As investors, we’re constantly looking for ways to maximize our returns while minimizing risk.
This often means we’re making an allocation decision between a safe investment, like bonds, and a riskier investment, like stocks.
To understand why one would choose one versus the other, it’s worth exploring the concept of the equity risk premium.
What exactly is the equity risk premium? I like to think of it as the price of the opportunity that comes with investing in stocks. Simply put, it’s the extra return investors expect to earn from holding stocks over safer investments like bonds. This additional return is meant to compensate investors for the added risk of investing in the stock market since stocks tend to be more volatile than bonds.
Generally speaking, the equity risk premium is calculated by subtracting the expected return on bonds from the expected return on stocks. This means that the equity risk premium will go up when the expected return on stocks rises relative to the expected return on bonds and vice versa.
For our indicator above, we use a forecast of the Moody’s Baa corporate bond yield in one year as the expected bond yield and the one-year forward S&P 500 earnings yield as the expected return for stocks. These two measures are shown in the middle clip of the chart. The equity risk premium is then calculated and displayed in the bottom clip.
Historically, we’ve found that an equity risk premium higher than a reading of 1 has translated into strong returns for the ratio of stocks to bonds, shown as the green line on the top clip. In contrast, readings below -1 have resulted in the worst returns. Readings between -1 and 1 have generated average returns. To put it simply, the historical record says that a rising equity risk premium is good for stocks relative to bonds, whereas a falling equity risk premium means bonds are a better bet than stocks.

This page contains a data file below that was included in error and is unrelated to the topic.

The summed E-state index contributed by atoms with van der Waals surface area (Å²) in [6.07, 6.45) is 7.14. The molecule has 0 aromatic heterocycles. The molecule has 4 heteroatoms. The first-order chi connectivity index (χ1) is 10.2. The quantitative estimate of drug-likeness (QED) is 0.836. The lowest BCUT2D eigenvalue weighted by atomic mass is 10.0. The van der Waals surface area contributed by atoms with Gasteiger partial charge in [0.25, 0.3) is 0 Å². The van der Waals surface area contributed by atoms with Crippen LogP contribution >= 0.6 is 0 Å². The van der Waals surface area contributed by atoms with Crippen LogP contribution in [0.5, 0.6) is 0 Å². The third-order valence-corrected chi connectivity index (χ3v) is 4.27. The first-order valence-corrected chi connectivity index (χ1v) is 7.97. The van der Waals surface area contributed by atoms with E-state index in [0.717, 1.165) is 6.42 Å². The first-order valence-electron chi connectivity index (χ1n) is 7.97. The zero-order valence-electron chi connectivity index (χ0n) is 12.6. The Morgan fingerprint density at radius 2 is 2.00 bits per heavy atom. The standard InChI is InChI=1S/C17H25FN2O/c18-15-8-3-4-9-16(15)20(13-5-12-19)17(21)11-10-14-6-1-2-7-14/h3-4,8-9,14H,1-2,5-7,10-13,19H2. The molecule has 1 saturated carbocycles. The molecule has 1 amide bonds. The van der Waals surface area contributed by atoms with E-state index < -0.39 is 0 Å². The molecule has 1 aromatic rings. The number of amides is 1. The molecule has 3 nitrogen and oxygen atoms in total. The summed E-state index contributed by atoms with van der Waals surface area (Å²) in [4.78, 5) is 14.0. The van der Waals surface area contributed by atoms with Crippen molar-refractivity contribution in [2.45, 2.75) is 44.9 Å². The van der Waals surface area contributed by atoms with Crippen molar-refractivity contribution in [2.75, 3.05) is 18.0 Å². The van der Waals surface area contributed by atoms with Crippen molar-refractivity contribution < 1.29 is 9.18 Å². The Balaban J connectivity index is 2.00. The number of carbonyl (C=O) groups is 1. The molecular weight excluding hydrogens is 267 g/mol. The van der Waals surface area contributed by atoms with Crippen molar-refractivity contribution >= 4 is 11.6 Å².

The takeaway? We’re always told that it pays to hold stocks long-term. And while that is generally true, it’s because investors demand compensation for holding riskier stocks in the form of an equity risk premium.
However, as our indicator shows, the equity risk premium is a moving target; it’s constantly changing. Additionally, there’s an opportunity cost that comes along with investing in stocks. In other words, sometimes, the math implies that bonds are a better value than stocks due to their more attractive yields.
So, in the end, a tool like this can ultimately help investors make better decisions when determining their overall stock/bond allocation mix.
This is intended for informational purposes only and should not be used as the primary basis for an investment decision. Consult an advisor for your personal situation.
Indices mentioned are unmanaged, do not incur fees, and cannot be invested into directly.
Past performance does not guarantee future results.